The traditional method for transforming grass or weeds into a garden bed involves removing all the plants that are currently there, adding organic matter and nutrients, and then planting. Unfortunately, many grasses and weeds can rapidly regenerate themselves from tiny bits of roots that are inevitably left in the soil. There may also be a collection of weed seeds in the soil waiting for a good opportunity to sprout. Your beautiful new bed is quickly overrun by the same plants you just worked so hard to remove.
Sheet mulching is an alternative method, in which layers of organic matter smother existing plants. This is a popular method in permaculture design. Not only are the old weeds killed, they eventually decompose and provide valuable nutrients to the plants that you do want to grow in that location. The layers of organic matter that you use as sheet mulch also decompose over time, providing a fertile planting bed. Thus, sheet mulching eradicates weeds and prepares the soil of your new planting bed in one fell swoop.
So, how do you sheet much? The following is an outline of the basic steps, which you can adapt to your situation and the materials you have on hand. This method assumes you have a few seasons to wait before you plant.
- Chop or mow down existing vegetation as much as possible, leaving the clipped plants in place.
- Optional: Over chopped plants with a thin layer of manure, which will jumpstart their decomposition.
- Cover the area with a barrier of relatively durable organic material, like cardboard or thick layers of newspaper. Cardboard is better at blocking sprouts from below, but until it decomposes, it can make drainage above the cardboard layer a problem. Make sure you overlap your material at least 8” to 12” so weeds can’t grow up through the cracks. The key is to block out sunlight completely.
- Soak your newspaper or cardboard. This may take several go-overs with the hose.
- Next you can put an 8-12” layer of any organic matter mixed so the carbon-to-nitrogen ratio is between 100:1 and 30:1. Dry leaves are perfect, whether fresh or dry; vegetable scraps are a bit too high in nitrogen by themselves and should be mixed with something higher in carbon like sawdust.
- Apply a layer of compost or top soil at least 4” thick.
- Ideally, plant a cover crop like clover and wait a season or two for all the layers to decompose. It’s convenient to sheet much in the fall and let it decompose over the winter, so it will be ready for spring planting. Until lower layers decompose, anything you plant will only have access to the amount of soil you added in step 6 for establishing roots. With that in mind, if you are impatient and/or had a lot of top soil, you can plant anything that you think will do well with that soil depth.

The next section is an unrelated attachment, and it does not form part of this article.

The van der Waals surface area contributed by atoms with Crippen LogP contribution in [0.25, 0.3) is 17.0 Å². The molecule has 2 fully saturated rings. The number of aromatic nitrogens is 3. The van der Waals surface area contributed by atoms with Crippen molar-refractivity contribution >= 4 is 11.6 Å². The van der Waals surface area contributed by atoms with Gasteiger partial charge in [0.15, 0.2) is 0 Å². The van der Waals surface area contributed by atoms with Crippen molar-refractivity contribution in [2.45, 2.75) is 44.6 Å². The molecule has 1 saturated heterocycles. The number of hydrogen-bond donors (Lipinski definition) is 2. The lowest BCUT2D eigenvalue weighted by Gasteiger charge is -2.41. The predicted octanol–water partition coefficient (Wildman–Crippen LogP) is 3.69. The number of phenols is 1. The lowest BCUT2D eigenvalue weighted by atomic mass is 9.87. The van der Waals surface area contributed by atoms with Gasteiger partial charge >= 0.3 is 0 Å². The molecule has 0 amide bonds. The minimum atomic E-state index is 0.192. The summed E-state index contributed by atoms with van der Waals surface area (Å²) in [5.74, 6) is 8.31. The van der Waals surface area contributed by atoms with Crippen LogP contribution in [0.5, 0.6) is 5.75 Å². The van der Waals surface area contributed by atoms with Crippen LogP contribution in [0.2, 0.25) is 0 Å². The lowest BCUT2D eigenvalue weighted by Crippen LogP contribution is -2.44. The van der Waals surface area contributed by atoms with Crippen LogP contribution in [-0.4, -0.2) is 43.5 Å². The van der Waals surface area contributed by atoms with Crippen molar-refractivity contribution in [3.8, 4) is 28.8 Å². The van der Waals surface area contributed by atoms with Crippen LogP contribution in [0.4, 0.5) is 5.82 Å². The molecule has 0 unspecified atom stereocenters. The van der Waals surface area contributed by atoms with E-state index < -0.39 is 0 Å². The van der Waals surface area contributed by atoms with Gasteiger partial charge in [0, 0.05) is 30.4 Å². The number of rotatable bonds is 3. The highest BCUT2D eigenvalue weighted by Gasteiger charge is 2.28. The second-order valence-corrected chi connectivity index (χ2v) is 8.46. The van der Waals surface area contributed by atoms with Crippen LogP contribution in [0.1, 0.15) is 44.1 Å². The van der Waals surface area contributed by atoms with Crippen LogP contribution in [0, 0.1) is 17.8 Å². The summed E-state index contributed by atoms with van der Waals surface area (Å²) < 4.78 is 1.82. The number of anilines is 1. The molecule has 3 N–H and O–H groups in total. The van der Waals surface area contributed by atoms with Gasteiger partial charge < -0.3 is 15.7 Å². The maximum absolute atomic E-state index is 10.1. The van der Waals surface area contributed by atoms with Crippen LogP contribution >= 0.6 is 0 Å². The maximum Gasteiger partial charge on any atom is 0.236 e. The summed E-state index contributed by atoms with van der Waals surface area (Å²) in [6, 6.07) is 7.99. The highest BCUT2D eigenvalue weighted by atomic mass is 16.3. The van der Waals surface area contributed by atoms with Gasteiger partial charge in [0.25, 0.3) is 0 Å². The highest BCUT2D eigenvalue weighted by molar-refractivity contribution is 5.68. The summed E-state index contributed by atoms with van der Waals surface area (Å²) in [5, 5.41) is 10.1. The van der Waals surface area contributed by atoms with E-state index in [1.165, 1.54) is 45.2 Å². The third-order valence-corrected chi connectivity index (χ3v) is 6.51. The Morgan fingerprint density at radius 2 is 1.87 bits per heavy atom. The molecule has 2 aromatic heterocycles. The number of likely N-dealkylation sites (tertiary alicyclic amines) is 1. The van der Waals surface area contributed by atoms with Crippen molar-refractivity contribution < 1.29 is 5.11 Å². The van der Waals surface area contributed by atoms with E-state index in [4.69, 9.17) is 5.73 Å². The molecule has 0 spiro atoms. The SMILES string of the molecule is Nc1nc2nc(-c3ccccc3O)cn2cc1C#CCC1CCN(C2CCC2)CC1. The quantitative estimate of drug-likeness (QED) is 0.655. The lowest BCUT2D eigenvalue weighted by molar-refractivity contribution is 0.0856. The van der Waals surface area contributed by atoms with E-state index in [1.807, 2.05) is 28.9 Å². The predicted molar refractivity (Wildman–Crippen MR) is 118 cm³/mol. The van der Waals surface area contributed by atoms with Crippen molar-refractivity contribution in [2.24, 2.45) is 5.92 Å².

– Sometimes you don’t have a few seasons to wait before you plant, often you want to do it now! In that case you can still sheet mulch, but weeds might make their way to the surface faster through the inevitable holes you have to make in the cardboard for new plants. Pre-dig any holes for plants that are larger than 1gal size. When you place cardboard over this hole, make an X with your knife in the cardboard so you know where the hole is, and can later push these flaps down, or fold them under. Go ahead and plant the large plants before you do the rest of your sheet mulching steps so you don’t cover the holes with the final layers. Water these plants thoroughly.
– If you have a large patch of lawn or persistent weeds that you want to eradicate (buttercup, horsetail, etc), you will have the most success if you do the sheet mulching in the summer and wait to plant in fall, or even the next spring. This way you are depriving the weeds of both water and light during the driest time of the year, and you are baking them if it’s in a sunny spot.
– Sheet mulching generally cannot eradicate blackberry unless you first remove the crowns by hand. The crowns are like knotty root balls and they are generally near the top 8” of soil, most blackberry shoots that come out of the ground originate from a crown.